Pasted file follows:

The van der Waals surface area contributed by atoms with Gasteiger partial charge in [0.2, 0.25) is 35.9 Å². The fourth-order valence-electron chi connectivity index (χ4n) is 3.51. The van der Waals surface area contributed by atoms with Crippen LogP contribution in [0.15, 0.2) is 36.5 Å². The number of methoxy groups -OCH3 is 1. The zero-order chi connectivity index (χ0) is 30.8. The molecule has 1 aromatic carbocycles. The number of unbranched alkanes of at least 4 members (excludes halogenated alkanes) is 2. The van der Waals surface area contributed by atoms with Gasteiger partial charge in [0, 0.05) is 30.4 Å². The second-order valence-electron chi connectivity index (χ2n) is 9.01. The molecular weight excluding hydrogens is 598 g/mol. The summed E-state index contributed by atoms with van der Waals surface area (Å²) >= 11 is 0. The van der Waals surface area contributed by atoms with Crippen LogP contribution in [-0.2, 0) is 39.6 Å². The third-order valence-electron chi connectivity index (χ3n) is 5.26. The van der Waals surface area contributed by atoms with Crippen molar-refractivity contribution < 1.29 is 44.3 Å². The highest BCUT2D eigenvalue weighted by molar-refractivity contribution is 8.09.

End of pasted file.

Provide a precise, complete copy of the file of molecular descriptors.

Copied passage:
The van der Waals surface area contributed by atoms with Gasteiger partial charge in [0.2, 0.25) is 35.9 Å². The fourth-order valence-electron chi connectivity index (χ4n) is 3.51. The van der Waals surface area contributed by atoms with Crippen LogP contribution in [0.15, 0.2) is 36.5 Å². The number of methoxy groups -OCH3 is 1. The zero-order chi connectivity index (χ0) is 30.8. The molecule has 1 aromatic carbocycles. The number of unbranched alkanes of at least 4 members (excludes halogenated alkanes) is 2. The van der Waals surface area contributed by atoms with Gasteiger partial charge in [0, 0.05) is 30.4 Å². The second-order valence-electron chi connectivity index (χ2n) is 9.01. The molecular weight excluding hydrogens is 598 g/mol. The summed E-state index contributed by atoms with van der Waals surface area (Å²) >= 11 is 0. The van der Waals surface area contributed by atoms with Crippen LogP contribution in [-0.2, 0) is 39.6 Å². The third-order valence-electron chi connectivity index (χ3n) is 5.26. The van der Waals surface area contributed by atoms with Crippen molar-refractivity contribution < 1.29 is 44.3 Å². The highest BCUT2D eigenvalue weighted by molar-refractivity contribution is 8.09.